This Saturday, November, 4, 2017, Vance County Animal Shelter will hold a special event to connect veterans and shelter dogs. Shelter volunteer Mark Ferri is organizing the event to give veterans an opportunity to connect with dogs in need. Dogs have demonstrated therapeutic benefit, and Ferri wants to help those who might be suffering with the invisible war wounds such as post-traumatic stress disorder.
The Pope Foundation is supported by the Pope Family, owners and operators of the Henderson, N.C.-based Variety Wholesalers, Inc. Because of the company’s longstanding relationship in Vance County, the Foundation makes grants to support a number of organizations in that county. Among the nonprofits the Pope Foundation supports is the Vance County Animal Shelter.
A newspaper article about the event was published in The Henderson Dispatch and is printed below.
Walk seeks to bring veterans, shelter dogs together
By Miles Bates MBATES@HENDERSONDISPATCH.COM | November 1, 2017
Veteran and Vance County Animal Shelter volunteer Mark Ferri knows the benefits dogs can have.
Ferri said the experience of being around animals has “immensely” helped him with his post-traumatic stress disorder, to the point where he no longer needs medication.
“The fact that I’m helping animals, they become my little soldiers,” Ferri said. “And so, I’m helping them to help soldiers, I’m helping them to help the airmen and the sailors and the Marines. I’m helping these dogs to potentially to help someone else and thereby I’m helping that other person.”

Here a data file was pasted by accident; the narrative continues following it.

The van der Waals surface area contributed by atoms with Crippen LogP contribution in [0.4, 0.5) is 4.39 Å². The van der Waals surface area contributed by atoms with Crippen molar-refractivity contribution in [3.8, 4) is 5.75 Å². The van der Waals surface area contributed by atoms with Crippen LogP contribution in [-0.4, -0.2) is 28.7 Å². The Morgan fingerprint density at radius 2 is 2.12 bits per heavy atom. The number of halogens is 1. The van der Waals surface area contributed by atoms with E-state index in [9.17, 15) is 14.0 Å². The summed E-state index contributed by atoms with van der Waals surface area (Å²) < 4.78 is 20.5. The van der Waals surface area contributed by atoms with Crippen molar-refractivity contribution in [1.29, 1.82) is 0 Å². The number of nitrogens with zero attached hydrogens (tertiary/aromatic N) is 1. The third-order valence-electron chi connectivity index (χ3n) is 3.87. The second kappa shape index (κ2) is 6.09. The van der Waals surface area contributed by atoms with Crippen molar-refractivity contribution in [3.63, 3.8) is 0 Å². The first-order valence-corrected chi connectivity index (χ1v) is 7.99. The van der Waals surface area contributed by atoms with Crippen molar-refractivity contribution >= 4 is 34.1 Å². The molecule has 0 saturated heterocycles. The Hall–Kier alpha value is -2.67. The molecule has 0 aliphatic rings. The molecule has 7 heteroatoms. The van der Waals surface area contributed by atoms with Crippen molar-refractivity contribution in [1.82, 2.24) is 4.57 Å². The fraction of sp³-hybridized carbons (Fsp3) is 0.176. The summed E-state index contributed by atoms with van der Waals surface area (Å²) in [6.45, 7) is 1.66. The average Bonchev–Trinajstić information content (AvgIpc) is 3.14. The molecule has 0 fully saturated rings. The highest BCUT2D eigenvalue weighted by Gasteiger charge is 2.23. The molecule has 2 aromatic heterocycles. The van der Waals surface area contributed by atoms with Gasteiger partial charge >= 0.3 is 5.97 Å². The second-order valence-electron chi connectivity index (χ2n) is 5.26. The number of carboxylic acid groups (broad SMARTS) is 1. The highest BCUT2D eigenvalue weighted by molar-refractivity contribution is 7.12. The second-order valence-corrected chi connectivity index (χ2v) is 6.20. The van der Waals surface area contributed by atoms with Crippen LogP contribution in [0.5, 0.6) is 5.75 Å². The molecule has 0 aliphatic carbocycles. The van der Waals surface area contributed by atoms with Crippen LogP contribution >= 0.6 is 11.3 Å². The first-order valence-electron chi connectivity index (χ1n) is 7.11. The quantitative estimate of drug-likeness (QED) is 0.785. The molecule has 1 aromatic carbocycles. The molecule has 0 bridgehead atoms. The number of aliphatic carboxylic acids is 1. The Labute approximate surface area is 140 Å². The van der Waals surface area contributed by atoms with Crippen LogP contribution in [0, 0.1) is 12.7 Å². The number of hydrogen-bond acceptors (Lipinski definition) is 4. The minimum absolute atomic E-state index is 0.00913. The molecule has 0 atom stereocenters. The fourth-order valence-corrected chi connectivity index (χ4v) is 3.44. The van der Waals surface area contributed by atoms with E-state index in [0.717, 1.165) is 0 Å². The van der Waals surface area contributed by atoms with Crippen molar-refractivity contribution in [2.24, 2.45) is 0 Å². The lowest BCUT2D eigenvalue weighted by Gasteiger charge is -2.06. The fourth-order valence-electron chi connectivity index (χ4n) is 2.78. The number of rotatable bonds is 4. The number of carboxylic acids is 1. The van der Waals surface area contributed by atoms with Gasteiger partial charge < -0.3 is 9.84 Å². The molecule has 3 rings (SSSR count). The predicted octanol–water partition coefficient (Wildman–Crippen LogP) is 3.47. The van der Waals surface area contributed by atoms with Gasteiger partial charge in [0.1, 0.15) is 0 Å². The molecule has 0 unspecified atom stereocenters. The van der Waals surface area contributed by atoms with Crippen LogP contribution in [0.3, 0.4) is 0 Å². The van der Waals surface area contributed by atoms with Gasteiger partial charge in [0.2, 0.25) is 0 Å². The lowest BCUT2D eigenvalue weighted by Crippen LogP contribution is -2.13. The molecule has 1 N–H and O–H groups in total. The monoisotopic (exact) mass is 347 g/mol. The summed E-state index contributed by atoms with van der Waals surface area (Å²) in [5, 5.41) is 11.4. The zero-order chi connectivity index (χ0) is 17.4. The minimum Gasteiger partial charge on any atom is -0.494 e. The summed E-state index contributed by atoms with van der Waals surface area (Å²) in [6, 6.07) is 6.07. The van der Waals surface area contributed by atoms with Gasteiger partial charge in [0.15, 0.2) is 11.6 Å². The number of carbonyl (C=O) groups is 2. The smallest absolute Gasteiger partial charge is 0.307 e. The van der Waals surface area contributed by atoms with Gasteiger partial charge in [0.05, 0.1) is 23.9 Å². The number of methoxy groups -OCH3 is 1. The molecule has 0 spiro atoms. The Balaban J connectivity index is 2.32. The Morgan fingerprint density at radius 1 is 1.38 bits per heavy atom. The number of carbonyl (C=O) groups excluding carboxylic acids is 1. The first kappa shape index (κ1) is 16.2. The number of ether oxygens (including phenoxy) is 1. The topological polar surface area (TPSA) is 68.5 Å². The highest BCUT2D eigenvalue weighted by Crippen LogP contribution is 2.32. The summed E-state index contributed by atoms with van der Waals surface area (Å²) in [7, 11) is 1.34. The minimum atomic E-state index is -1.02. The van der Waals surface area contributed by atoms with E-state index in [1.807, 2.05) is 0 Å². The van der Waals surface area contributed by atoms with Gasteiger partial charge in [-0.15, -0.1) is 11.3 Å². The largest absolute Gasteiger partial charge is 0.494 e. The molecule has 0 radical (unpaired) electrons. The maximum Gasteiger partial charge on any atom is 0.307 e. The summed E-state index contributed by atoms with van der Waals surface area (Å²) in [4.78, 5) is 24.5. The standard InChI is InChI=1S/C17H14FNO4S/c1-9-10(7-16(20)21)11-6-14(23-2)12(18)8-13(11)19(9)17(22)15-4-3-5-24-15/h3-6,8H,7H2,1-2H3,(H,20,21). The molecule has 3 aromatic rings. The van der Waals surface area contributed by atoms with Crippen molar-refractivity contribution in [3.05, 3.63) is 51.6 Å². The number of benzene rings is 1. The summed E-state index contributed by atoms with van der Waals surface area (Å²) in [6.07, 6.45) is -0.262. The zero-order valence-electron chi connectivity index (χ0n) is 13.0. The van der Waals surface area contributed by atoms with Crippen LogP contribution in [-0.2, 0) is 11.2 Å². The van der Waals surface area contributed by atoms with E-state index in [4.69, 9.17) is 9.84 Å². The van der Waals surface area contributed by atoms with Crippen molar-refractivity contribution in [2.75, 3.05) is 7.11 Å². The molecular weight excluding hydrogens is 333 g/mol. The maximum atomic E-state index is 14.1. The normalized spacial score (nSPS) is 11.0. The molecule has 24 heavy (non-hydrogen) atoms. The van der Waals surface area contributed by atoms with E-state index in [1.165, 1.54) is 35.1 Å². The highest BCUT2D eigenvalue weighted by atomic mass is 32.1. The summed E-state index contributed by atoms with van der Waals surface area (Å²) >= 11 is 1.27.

Shelter dogs help veterans not to be isolated and give them responsibility, he said. They also give them a sense of independence.
Many veterans have told him that having a dog has saved their lives. “Some of them won’t go without having the dog with them — that dog stays with them 24 hours a day,” he said.
He said veterans who have been diagnosed with PTSD will find it beneficial to come to the shelter and walk a dog.
On Saturday, veterans will have an opportunity to walk dogs at the Vance County Animal Shelter during the Veterans Dog Walk from 8:30 a.m. to noon. The event is free and anyone can go to it, said Ferri. This is the event’s second year.
Through the Veterans Dog Walk, Ferri said he’s trying to create awareness about veterans’ issues pertaining to mental illness, which has caused a lot of veterans to commit suicide.
Ferri said he’s trying to get people in the community — and in surrounding communities — aware of what they can do or what resources are available to them to help a veteran. “Or the veteran themselves,” he said. “What can that person do for himself or herself to … deal with, you know, the mental illness [such as PTSD],” he said.
He’s thinking of having staff or volunteers take pictures of people and the dogs they walk either before or after they walk them that day.
Terry Morris of Vets To Vets United, Inc. and veteran Linwood Martin, who is veterans service officer for Vance County, will both be on hand to speak with veterans. Ferri said Morris will talk to veterans about what Vets To Vets United, Inc. will be able to offer in terms of getting them connected with a shelter dog to be trained.
For more information about the Vance County Animal Shelter visit their website: http://vancecountyanimalshelter.com.